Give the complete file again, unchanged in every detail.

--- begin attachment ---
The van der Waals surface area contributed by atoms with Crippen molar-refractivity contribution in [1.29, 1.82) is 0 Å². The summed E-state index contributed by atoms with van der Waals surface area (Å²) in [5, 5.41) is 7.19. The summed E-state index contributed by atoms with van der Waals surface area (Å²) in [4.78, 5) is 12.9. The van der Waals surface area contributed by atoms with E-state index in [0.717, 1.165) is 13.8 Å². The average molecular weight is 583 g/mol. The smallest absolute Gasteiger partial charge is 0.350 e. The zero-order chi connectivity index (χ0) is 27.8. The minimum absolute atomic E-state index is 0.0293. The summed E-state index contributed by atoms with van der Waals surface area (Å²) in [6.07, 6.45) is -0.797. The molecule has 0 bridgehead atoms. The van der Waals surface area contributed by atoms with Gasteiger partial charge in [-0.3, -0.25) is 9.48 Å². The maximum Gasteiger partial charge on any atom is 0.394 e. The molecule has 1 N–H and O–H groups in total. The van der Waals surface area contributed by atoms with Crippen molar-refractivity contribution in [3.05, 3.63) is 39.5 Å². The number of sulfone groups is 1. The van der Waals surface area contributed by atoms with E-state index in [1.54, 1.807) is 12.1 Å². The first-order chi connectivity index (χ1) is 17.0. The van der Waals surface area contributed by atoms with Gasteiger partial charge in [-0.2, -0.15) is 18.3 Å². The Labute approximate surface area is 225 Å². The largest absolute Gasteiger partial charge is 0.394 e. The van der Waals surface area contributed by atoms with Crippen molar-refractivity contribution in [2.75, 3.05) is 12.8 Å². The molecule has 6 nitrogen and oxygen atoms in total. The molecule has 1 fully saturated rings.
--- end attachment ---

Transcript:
The van der Waals surface area contributed by atoms with Crippen molar-refractivity contribution in [1.29, 1.82) is 0 Å². The summed E-state index contributed by atoms with van der Waals surface area (Å²) in [5, 5.41) is 7.19. The summed E-state index contributed by atoms with van der Waals surface area (Å²) in [4.78, 5) is 12.9. The van der Waals surface area contributed by atoms with E-state index in [0.717, 1.165) is 13.8 Å². The average molecular weight is 583 g/mol. The smallest absolute Gasteiger partial charge is 0.350 e. The zero-order chi connectivity index (χ0) is 27.8. The minimum absolute atomic E-state index is 0.0293. The summed E-state index contributed by atoms with van der Waals surface area (Å²) in [6.07, 6.45) is -0.797. The molecule has 0 bridgehead atoms. The van der Waals surface area contributed by atoms with Gasteiger partial charge in [-0.3, -0.25) is 9.48 Å². The maximum Gasteiger partial charge on any atom is 0.394 e. The molecule has 1 N–H and O–H groups in total. The van der Waals surface area contributed by atoms with Crippen molar-refractivity contribution in [3.05, 3.63) is 39.5 Å². The number of sulfone groups is 1. The van der Waals surface area contributed by atoms with E-state index in [1.54, 1.807) is 12.1 Å². The first-order chi connectivity index (χ1) is 17.0. The van der Waals surface area contributed by atoms with Gasteiger partial charge in [-0.2, -0.15) is 18.3 Å². The Labute approximate surface area is 225 Å². The largest absolute Gasteiger partial charge is 0.394 e. The van der Waals surface area contributed by atoms with Crippen molar-refractivity contribution in [2.75, 3.05) is 12.8 Å². The molecule has 6 nitrogen and oxygen atoms in total. The molecule has 1 fully saturated rings.